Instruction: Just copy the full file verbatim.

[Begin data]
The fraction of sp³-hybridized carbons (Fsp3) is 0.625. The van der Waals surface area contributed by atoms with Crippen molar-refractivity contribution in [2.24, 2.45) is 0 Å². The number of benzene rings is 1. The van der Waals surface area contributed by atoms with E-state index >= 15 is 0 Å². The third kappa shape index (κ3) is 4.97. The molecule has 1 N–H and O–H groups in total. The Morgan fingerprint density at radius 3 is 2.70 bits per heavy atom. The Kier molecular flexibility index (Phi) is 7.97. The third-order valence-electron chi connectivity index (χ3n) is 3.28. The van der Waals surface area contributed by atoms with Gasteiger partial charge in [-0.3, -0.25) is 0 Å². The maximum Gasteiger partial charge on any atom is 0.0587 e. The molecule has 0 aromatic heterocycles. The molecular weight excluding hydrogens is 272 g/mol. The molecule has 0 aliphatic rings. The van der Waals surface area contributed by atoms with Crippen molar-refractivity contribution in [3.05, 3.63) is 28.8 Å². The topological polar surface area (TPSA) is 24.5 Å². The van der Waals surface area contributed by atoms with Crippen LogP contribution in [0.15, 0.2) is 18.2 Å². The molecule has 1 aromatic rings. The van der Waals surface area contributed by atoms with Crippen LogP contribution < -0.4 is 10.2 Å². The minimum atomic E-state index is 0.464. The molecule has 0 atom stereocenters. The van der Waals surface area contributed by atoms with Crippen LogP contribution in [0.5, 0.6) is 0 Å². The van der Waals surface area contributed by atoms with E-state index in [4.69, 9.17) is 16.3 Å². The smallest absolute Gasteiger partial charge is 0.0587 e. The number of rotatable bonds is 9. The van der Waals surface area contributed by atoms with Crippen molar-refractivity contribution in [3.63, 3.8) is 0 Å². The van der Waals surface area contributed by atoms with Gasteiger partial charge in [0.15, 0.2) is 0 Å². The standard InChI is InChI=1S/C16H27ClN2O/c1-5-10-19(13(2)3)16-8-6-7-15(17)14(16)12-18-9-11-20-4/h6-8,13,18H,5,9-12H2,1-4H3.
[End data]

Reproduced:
The fraction of sp³-hybridized carbons (Fsp3) is 0.625. The van der Waals surface area contributed by atoms with Crippen molar-refractivity contribution in [2.24, 2.45) is 0 Å². The number of benzene rings is 1. The van der Waals surface area contributed by atoms with E-state index >= 15 is 0 Å². The third kappa shape index (κ3) is 4.97. The molecule has 1 N–H and O–H groups in total. The Morgan fingerprint density at radius 3 is 2.70 bits per heavy atom. The Kier molecular flexibility index (Phi) is 7.97. The third-order valence-electron chi connectivity index (χ3n) is 3.28. The van der Waals surface area contributed by atoms with Gasteiger partial charge in [-0.3, -0.25) is 0 Å². The maximum Gasteiger partial charge on any atom is 0.0587 e. The molecule has 0 aromatic heterocycles. The molecular weight excluding hydrogens is 272 g/mol. The molecule has 0 aliphatic rings. The van der Waals surface area contributed by atoms with Crippen molar-refractivity contribution in [3.05, 3.63) is 28.8 Å². The topological polar surface area (TPSA) is 24.5 Å². The van der Waals surface area contributed by atoms with Crippen LogP contribution in [0.15, 0.2) is 18.2 Å². The molecule has 1 aromatic rings. The van der Waals surface area contributed by atoms with Crippen LogP contribution < -0.4 is 10.2 Å². The minimum atomic E-state index is 0.464. The molecule has 0 atom stereocenters. The van der Waals surface area contributed by atoms with Crippen LogP contribution in [0.5, 0.6) is 0 Å². The van der Waals surface area contributed by atoms with E-state index in [4.69, 9.17) is 16.3 Å². The smallest absolute Gasteiger partial charge is 0.0587 e. The number of rotatable bonds is 9. The van der Waals surface area contributed by atoms with Crippen molar-refractivity contribution in [3.63, 3.8) is 0 Å². The van der Waals surface area contributed by atoms with Gasteiger partial charge in [0.15, 0.2) is 0 Å². The standard InChI is InChI=1S/C16H27ClN2O/c1-5-10-19(13(2)3)16-8-6-7-15(17)14(16)12-18-9-11-20-4/h6-8,13,18H,5,9-12H2,1-4H3.